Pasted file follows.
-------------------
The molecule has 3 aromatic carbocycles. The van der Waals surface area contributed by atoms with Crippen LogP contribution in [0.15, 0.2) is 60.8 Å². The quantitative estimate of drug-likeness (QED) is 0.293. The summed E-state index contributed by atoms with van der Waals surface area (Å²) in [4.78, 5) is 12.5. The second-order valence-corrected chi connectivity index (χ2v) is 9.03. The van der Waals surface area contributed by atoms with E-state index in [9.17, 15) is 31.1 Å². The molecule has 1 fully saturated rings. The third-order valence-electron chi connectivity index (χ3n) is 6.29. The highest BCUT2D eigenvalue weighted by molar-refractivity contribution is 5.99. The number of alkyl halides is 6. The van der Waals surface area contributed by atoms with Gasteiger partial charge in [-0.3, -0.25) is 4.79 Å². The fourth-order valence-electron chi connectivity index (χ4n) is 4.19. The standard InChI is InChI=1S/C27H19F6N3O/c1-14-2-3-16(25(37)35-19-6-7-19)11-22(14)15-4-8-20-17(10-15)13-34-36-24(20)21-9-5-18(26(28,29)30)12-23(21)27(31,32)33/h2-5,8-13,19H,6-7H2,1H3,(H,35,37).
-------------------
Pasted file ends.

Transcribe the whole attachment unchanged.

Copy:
The molecule has 3 aromatic carbocycles. The van der Waals surface area contributed by atoms with Crippen LogP contribution in [0.15, 0.2) is 60.8 Å². The quantitative estimate of drug-likeness (QED) is 0.293. The summed E-state index contributed by atoms with van der Waals surface area (Å²) in [4.78, 5) is 12.5. The second-order valence-corrected chi connectivity index (χ2v) is 9.03. The van der Waals surface area contributed by atoms with E-state index in [9.17, 15) is 31.1 Å². The molecule has 1 fully saturated rings. The third-order valence-electron chi connectivity index (χ3n) is 6.29. The highest BCUT2D eigenvalue weighted by molar-refractivity contribution is 5.99. The number of alkyl halides is 6. The van der Waals surface area contributed by atoms with Gasteiger partial charge in [-0.3, -0.25) is 4.79 Å². The fourth-order valence-electron chi connectivity index (χ4n) is 4.19. The standard InChI is InChI=1S/C27H19F6N3O/c1-14-2-3-16(25(37)35-19-6-7-19)11-22(14)15-4-8-20-17(10-15)13-34-36-24(20)21-9-5-18(26(28,29)30)12-23(21)27(31,32)33/h2-5,8-13,19H,6-7H2,1H3,(H,35,37).